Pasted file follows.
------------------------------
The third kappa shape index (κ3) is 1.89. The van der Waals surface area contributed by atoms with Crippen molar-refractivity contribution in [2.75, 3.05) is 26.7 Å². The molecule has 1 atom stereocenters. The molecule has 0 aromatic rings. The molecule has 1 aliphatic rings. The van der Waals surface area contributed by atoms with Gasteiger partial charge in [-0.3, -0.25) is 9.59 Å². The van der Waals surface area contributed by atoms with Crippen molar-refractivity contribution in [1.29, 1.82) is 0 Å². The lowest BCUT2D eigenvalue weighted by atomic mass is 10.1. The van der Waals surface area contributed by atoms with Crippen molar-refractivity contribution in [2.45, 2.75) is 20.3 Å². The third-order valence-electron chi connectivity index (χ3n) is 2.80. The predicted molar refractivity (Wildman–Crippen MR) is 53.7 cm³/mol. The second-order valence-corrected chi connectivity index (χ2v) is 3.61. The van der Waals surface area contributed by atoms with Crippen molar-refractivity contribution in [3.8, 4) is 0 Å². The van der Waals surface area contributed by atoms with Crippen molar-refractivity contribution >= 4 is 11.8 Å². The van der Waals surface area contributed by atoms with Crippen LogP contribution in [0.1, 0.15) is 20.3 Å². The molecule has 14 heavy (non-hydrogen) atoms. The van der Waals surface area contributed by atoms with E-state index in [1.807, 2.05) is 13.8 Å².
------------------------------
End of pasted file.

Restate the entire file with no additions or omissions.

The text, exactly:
The third kappa shape index (κ3) is 1.89. The van der Waals surface area contributed by atoms with Crippen molar-refractivity contribution in [2.75, 3.05) is 26.7 Å². The molecule has 1 atom stereocenters. The molecule has 0 aromatic rings. The molecule has 1 aliphatic rings. The van der Waals surface area contributed by atoms with Gasteiger partial charge in [-0.3, -0.25) is 9.59 Å². The van der Waals surface area contributed by atoms with Crippen molar-refractivity contribution in [1.29, 1.82) is 0 Å². The lowest BCUT2D eigenvalue weighted by atomic mass is 10.1. The van der Waals surface area contributed by atoms with Crippen molar-refractivity contribution in [2.45, 2.75) is 20.3 Å². The third-order valence-electron chi connectivity index (χ3n) is 2.80. The predicted molar refractivity (Wildman–Crippen MR) is 53.7 cm³/mol. The second-order valence-corrected chi connectivity index (χ2v) is 3.61. The van der Waals surface area contributed by atoms with Crippen molar-refractivity contribution in [3.8, 4) is 0 Å². The van der Waals surface area contributed by atoms with Crippen molar-refractivity contribution >= 4 is 11.8 Å². The van der Waals surface area contributed by atoms with Crippen LogP contribution in [0.1, 0.15) is 20.3 Å². The molecule has 14 heavy (non-hydrogen) atoms. The van der Waals surface area contributed by atoms with E-state index in [1.807, 2.05) is 13.8 Å².